WE PASSED the 15-year point in our happy matrimony back in April. We had intended to go to the beach for a couple of days for the occasion, but we never got around to it.
Then I remembered our previous visit to a place called Mineral de Pozos. That first jaunt was eight or 10 years ago. It was mostly a ghost town, having previously thrived due to mines in the area, but those good times were long gone.
We hopped in the Honda and headed there this past weekend for a way-overdue anniversary blow-out.
Pozos, as it is usually called, reminded me of Real de Catorce, another ghost town resurrected by tourism.
A Brad Pitt movie called The Mexican was filmed in Real de Catorce. It was a fun flick. Also starred Julia Roberts.
But forget Brad and Julia. We’re talking about Mineral de Pozos here. Way back when, the town had another name, Ciudad de Porfirio Díaz, after the old dictator.
During our first visit, I thought, “This place will never get off the ground.” It was primarily shells of old stone buildings, mangy dogs and deserted streets.
We had driven up there from San Miguel de Allende, just for a few hours. We didn’t spend the night.
We noticed a couple of hotels that were under construction. We poked our heads into one during that visit, and it coincidentally was the same hotel we stayed in Sunday night.
It’s called Posada de Las Minas, and it’s a very nice place. The hotel consists of eight rooms and two apartments, the difference being that the apartments are larger and have kitchens.
Since the apartments cost the same as the rooms, 1,800 pesos, we opted for an apartment. The view from the windows and balcony was spectacular, and the hotel has a great restaurant.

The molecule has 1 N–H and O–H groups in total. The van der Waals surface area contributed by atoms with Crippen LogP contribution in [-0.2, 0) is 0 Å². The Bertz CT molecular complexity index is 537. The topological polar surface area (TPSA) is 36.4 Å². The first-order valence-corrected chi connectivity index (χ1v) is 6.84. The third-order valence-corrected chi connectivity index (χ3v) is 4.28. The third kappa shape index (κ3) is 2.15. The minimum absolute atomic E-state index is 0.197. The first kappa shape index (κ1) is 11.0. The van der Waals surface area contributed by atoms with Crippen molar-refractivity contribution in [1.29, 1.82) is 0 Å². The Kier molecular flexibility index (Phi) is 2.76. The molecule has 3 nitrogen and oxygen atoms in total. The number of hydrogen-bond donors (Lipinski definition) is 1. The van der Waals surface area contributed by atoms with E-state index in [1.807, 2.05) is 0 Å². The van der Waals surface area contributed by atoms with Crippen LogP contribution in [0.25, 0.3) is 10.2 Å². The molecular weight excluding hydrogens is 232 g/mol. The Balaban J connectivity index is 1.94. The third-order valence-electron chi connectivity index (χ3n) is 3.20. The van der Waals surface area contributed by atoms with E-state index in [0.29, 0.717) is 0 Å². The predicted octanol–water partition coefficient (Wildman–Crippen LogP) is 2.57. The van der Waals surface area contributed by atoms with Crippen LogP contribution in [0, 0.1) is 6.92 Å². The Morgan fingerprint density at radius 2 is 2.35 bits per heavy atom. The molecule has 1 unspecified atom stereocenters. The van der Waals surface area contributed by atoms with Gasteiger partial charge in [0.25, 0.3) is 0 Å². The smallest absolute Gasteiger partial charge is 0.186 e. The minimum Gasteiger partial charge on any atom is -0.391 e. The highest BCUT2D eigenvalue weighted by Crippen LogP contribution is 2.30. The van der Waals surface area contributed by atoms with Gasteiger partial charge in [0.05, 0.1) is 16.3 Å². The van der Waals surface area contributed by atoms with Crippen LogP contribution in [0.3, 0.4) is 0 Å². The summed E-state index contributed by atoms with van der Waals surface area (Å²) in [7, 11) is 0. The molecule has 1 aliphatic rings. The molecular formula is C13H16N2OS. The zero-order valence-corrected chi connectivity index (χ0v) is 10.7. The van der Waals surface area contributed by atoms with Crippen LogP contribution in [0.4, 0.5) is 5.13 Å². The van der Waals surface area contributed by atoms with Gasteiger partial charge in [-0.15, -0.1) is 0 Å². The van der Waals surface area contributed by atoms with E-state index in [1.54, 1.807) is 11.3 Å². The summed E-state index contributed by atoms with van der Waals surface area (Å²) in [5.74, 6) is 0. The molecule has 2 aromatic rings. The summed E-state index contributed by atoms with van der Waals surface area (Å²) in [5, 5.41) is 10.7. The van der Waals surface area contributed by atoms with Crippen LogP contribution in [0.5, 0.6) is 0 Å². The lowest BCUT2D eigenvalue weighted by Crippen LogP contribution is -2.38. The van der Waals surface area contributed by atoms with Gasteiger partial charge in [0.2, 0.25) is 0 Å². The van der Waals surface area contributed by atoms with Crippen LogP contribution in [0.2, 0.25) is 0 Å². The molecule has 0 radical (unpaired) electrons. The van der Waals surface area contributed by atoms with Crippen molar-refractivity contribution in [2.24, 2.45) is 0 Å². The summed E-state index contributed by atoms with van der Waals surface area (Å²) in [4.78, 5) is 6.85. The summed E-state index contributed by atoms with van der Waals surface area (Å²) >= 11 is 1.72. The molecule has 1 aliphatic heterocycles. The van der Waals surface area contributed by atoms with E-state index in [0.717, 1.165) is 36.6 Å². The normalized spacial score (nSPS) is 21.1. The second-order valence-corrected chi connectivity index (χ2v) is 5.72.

Since our first visit, Pozos has been named one of Mexico’s Pueblos Magicos. Magic Towns. We Mexicans are fond of thinking ourselves as magic in one way or another.
Here on the mountaintop is also officially magic.
If a Mexican town has a cobblestone street, the chances of the government calling it magic are pretty good.
The designation seems to have given Mineral de Pozos a shot in the proverbial arm because when we returned Sunday, things had picked up considerably.
Of particular note is an art school that’s being constructed on the edge of town, an art school that will be the largest in Mexico and, according to some, the biggest in Latin America.
We drove by the place, which is not yet open. It’s huge and beautiful, as an art school should be. Even the dusty neighborhood is being renovated in spots.
As mentioned, we were there just one night. The bed was comfy, the view was wonderful, the restaurant was delish, and the art school was stupendous.
We’re not likely to make a third visit, however.
It’s just a one-hour drive northeast of the Gringo-infested burg of San Miguel de Allende, which is where we had lunch on the drive up and again on the return trip.
But we’re back home now, and happy for that. And well into our 16th year of matrimonial bliss.